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sold rapidly at fancy prices, and nothing better was needed.

Houses sprang up like magic, and fortune seemed to smile. But from some causes, probably & Democratic House, or unbalancod Congress, the producers began to clamor, and down went the honey-jarring business.

If parties who have been, or are now, in the jarring-honey trade, have it in their power to prostitute fancy comb-honey, either in boxes or small frames, and so have their revenge, it is not unlikely that it will be done.

There is but one way for the producers to prevent it, and that way is potent and all powerful, and of like interest to the producer of extracted, as well as combhoney. Namely, to raise their own starting comb, and encourage others to do the same. It can be raised with bee labor for less money, and on long time paper, and without forwarding money to any parties, however irresponsible, accompanying the order. Let po man fail to inform his neighbor of the danger and expense attending the taking of this charming bait, except for the mere cavity of the hive, and for brood purposes and extractor only; for such purposes, such foundation may pay, but I have my doubts even for that. If the foundations are to be sold for frames and boxes of certain sizes in measurement, why not sell the foundation by the foot, so parties wishing to purchase, can know the expense before wri. ting so many letters and paying so much postage?

The only clue given in the card as to expense, is that there is material enough in the foundations to lengthen out the cells and cap them over. Now that is very fine. How glad the poor overworked worker bees will be; no wax to make, nothing to do but preach, doctor, make laws; be the happy middle man, and make money.

“How skillfully he builds his sell, how skillfully he spreads his wax."

Suppose one pound of foundation to furnish cell-room for twenty pounds of honey, (which is not far from the usual rate), and a Langstroth hive will hold sixty pounds of honey, we now have the amount of foundation necessary for the work, and it weighs three pounds and cost net three dollars, and sixty cenis. The net profit on extracted honey would be about three cents per pound, if sold at ten cents, which is a fair price by the barrel. By this calculation it will be seen that one hundred and twenty pounds of honey could be given the bees for do. ing the same work—that is for filling the hive with combs. Now what is the result? Three pounds of comb would consume sixty pounds of honey, and there would be sixty pounds left—which would be just enough to fill the combs in the hive with ho:cy, and the colony would be in the

best possible condition for winter. . Do figures lie!

I am very glad if comb foundations, suitable for breeding purposes and extractor, can be made cheaper than the bees can make them, and if so, it is reason. able to presume a large market awaits their production; but for comb honey to be sold to consumers, I am decidedly opposed. Men who buy comb-honey, very fine to look upon, will not fail to find that ap. pearances are often deceptive; and especially will this be true of comb made of beeswax.

If comb honey is thrown on the market, as above represented, the consumer, who is an epicure, not only in looks, but in fact, will not allow his palate to be imposed upon by his eyes the second time. He will neither buy the fancy comb or jar honey at all. . He will prefer to melt his own sugar, and buy his own molasses, and pocket the difference. The matter of cheapness will be a great desideratum at this time of low prices.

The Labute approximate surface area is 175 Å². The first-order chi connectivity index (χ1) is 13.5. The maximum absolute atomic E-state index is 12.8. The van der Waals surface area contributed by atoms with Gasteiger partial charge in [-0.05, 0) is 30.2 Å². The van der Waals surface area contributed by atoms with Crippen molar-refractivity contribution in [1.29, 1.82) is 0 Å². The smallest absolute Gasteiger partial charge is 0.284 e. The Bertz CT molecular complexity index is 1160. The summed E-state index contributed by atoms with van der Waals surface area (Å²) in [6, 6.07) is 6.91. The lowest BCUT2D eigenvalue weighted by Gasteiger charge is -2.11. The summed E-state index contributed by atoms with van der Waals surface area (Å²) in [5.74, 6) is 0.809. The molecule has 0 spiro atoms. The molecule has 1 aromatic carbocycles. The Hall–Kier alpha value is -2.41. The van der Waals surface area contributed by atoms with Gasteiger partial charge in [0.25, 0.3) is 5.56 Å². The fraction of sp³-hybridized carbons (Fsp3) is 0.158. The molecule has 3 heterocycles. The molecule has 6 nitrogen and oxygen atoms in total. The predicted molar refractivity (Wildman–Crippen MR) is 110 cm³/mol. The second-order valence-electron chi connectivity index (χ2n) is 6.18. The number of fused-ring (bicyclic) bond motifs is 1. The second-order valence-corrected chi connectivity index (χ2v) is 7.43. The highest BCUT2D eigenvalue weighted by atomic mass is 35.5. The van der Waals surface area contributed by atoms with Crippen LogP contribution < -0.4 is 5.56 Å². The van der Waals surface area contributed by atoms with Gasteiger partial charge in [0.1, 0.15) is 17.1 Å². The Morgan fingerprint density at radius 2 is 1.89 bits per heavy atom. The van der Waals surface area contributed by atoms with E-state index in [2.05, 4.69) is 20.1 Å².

It is an unsolved problem whether such combs, as are advertised, can be used to compete with bee labor, with honey at its present price. Let us have the price per foot, so that we can decide for ourselves and take the responsibility.

The bee business has, like other industries, its draw-backs, but it is not likely to be abandoned by those having a choice Location and experience, even should prices continue to decline.

T. F. BINGHAM.

For the American Bee Journal. Eccentric.

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“Well, well; if there isn't Eccentric, sure as the world! We thought he had gone to the Black Hills, or California, or some golden country;" we hear in imagination, as the above heading greets the reader's gaze. Really, it has been a long time since we sent you greeting, dear old BEE JOURNAL; but it was not because of any lack of interest in your welfare. Many times during the past season, had we intended to sit down and tell you of what we were doing; but the press of business has prevented. But to-day (March 17th, Centennial year,) we have sharpened up one of “Faber's Best," and as the raging storm from the great North West renders out-door labor not particu. larly inviting, have concluded to pencil a few thoughts for your pages.

The winter, thus far, has been very mild, with little snow; so little, in fact, that a sleigh ride has been a luxury in. deed. But we have had rain in great abundance, and winds without end, al. most; and to-day the fast-falling snow is driven across the prairies with a fearful velocity. Only a few days since the bees were dying freely and gathering poler; the robins were singing, and the frogs croaking; even the agile musquito made music for our ears (and work for our hands), while the soft balmy air and radiant sunshine betokened an early ad. vent of the season of flowers. But alas! for our hopes; to-day_has a wintrier aspect than had any of February's. The time cannot be far distant, however, when spring will come to stay, and usher in active operations in the apiary. May it come speedily!